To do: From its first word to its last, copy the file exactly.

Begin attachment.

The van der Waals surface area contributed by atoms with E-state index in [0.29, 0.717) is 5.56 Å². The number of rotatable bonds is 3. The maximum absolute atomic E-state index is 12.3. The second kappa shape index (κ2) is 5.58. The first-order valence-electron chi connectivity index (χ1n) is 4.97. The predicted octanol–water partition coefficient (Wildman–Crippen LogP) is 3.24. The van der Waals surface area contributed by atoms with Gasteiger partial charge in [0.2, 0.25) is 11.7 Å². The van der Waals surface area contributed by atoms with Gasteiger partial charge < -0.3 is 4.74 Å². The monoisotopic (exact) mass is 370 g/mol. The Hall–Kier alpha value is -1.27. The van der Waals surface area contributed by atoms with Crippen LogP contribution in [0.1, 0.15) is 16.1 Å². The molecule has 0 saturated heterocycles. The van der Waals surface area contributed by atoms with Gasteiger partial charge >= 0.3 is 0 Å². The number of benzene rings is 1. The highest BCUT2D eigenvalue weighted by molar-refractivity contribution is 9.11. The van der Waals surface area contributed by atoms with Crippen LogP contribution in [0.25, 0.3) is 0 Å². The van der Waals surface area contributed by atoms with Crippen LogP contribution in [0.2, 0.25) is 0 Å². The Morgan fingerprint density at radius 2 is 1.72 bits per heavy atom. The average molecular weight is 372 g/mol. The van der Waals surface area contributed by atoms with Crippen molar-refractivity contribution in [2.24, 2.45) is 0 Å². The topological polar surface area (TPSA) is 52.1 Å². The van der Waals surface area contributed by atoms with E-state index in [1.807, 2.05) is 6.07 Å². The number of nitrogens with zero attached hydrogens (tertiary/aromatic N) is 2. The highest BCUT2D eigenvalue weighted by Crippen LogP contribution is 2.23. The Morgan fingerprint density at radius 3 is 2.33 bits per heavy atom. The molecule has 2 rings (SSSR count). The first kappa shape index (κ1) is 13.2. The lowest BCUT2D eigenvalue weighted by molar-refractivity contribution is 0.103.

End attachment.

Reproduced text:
The van der Waals surface area contributed by atoms with E-state index in [0.29, 0.717) is 5.56 Å². The number of rotatable bonds is 3. The maximum absolute atomic E-state index is 12.3. The second kappa shape index (κ2) is 5.58. The first-order valence-electron chi connectivity index (χ1n) is 4.97. The predicted octanol–water partition coefficient (Wildman–Crippen LogP) is 3.24. The van der Waals surface area contributed by atoms with Gasteiger partial charge in [0.2, 0.25) is 11.7 Å². The van der Waals surface area contributed by atoms with Gasteiger partial charge < -0.3 is 4.74 Å². The monoisotopic (exact) mass is 370 g/mol. The Hall–Kier alpha value is -1.27. The van der Waals surface area contributed by atoms with Crippen LogP contribution in [0.1, 0.15) is 16.1 Å². The molecule has 0 saturated heterocycles. The van der Waals surface area contributed by atoms with Gasteiger partial charge >= 0.3 is 0 Å². The number of benzene rings is 1. The highest BCUT2D eigenvalue weighted by molar-refractivity contribution is 9.11. The van der Waals surface area contributed by atoms with Crippen LogP contribution in [0.25, 0.3) is 0 Å². The van der Waals surface area contributed by atoms with Crippen LogP contribution in [0.2, 0.25) is 0 Å². The Morgan fingerprint density at radius 2 is 1.72 bits per heavy atom. The average molecular weight is 372 g/mol. The van der Waals surface area contributed by atoms with Crippen molar-refractivity contribution in [2.24, 2.45) is 0 Å². The topological polar surface area (TPSA) is 52.1 Å². The van der Waals surface area contributed by atoms with E-state index in [1.807, 2.05) is 6.07 Å². The number of nitrogens with zero attached hydrogens (tertiary/aromatic N) is 2. The highest BCUT2D eigenvalue weighted by Crippen LogP contribution is 2.23. The Morgan fingerprint density at radius 3 is 2.33 bits per heavy atom. The molecule has 2 rings (SSSR count). The first kappa shape index (κ1) is 13.2. The lowest BCUT2D eigenvalue weighted by molar-refractivity contribution is 0.103.